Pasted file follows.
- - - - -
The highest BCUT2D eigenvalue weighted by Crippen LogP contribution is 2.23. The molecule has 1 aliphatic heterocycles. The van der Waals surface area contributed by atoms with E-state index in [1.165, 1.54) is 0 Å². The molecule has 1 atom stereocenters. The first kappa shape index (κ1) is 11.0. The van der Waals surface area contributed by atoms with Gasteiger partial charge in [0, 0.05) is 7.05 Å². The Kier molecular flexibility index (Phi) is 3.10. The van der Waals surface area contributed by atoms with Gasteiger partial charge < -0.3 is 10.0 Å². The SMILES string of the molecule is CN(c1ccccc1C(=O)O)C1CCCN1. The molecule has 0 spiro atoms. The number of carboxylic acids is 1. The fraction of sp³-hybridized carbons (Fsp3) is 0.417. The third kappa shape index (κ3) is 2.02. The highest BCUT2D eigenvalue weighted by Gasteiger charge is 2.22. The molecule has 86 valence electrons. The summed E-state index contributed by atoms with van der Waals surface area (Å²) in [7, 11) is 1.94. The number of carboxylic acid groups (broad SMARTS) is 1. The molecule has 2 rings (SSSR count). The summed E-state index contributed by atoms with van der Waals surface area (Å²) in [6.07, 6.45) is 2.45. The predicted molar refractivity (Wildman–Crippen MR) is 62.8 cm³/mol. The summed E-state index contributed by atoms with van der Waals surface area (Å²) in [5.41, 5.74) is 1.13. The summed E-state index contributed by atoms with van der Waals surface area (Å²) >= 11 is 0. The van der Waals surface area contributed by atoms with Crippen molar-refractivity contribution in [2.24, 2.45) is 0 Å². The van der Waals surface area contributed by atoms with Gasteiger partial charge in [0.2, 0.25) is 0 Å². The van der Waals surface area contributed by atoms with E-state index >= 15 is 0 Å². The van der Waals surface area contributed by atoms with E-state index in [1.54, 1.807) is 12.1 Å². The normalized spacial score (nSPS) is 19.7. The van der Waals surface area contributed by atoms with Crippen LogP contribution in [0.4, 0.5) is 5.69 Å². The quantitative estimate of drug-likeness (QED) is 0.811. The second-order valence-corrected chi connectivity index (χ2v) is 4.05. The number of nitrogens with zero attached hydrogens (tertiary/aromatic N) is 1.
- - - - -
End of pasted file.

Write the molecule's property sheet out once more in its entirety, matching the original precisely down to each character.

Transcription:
The highest BCUT2D eigenvalue weighted by Crippen LogP contribution is 2.23. The molecule has 1 aliphatic heterocycles. The van der Waals surface area contributed by atoms with E-state index in [1.165, 1.54) is 0 Å². The molecule has 1 atom stereocenters. The first kappa shape index (κ1) is 11.0. The van der Waals surface area contributed by atoms with Gasteiger partial charge in [0, 0.05) is 7.05 Å². The Kier molecular flexibility index (Phi) is 3.10. The van der Waals surface area contributed by atoms with Gasteiger partial charge < -0.3 is 10.0 Å². The SMILES string of the molecule is CN(c1ccccc1C(=O)O)C1CCCN1. The molecule has 0 spiro atoms. The number of carboxylic acids is 1. The fraction of sp³-hybridized carbons (Fsp3) is 0.417. The third kappa shape index (κ3) is 2.02. The highest BCUT2D eigenvalue weighted by Gasteiger charge is 2.22. The molecule has 86 valence electrons. The summed E-state index contributed by atoms with van der Waals surface area (Å²) in [7, 11) is 1.94. The number of carboxylic acid groups (broad SMARTS) is 1. The molecule has 2 rings (SSSR count). The summed E-state index contributed by atoms with van der Waals surface area (Å²) in [6.07, 6.45) is 2.45. The predicted molar refractivity (Wildman–Crippen MR) is 62.8 cm³/mol. The summed E-state index contributed by atoms with van der Waals surface area (Å²) in [5.41, 5.74) is 1.13. The summed E-state index contributed by atoms with van der Waals surface area (Å²) >= 11 is 0. The van der Waals surface area contributed by atoms with Crippen molar-refractivity contribution in [2.24, 2.45) is 0 Å². The van der Waals surface area contributed by atoms with Gasteiger partial charge in [0.2, 0.25) is 0 Å². The van der Waals surface area contributed by atoms with E-state index >= 15 is 0 Å². The van der Waals surface area contributed by atoms with E-state index in [1.54, 1.807) is 12.1 Å². The normalized spacial score (nSPS) is 19.7. The van der Waals surface area contributed by atoms with Crippen LogP contribution in [0.4, 0.5) is 5.69 Å². The quantitative estimate of drug-likeness (QED) is 0.811. The second-order valence-corrected chi connectivity index (χ2v) is 4.05. The number of nitrogens with zero attached hydrogens (tertiary/aromatic N) is 1.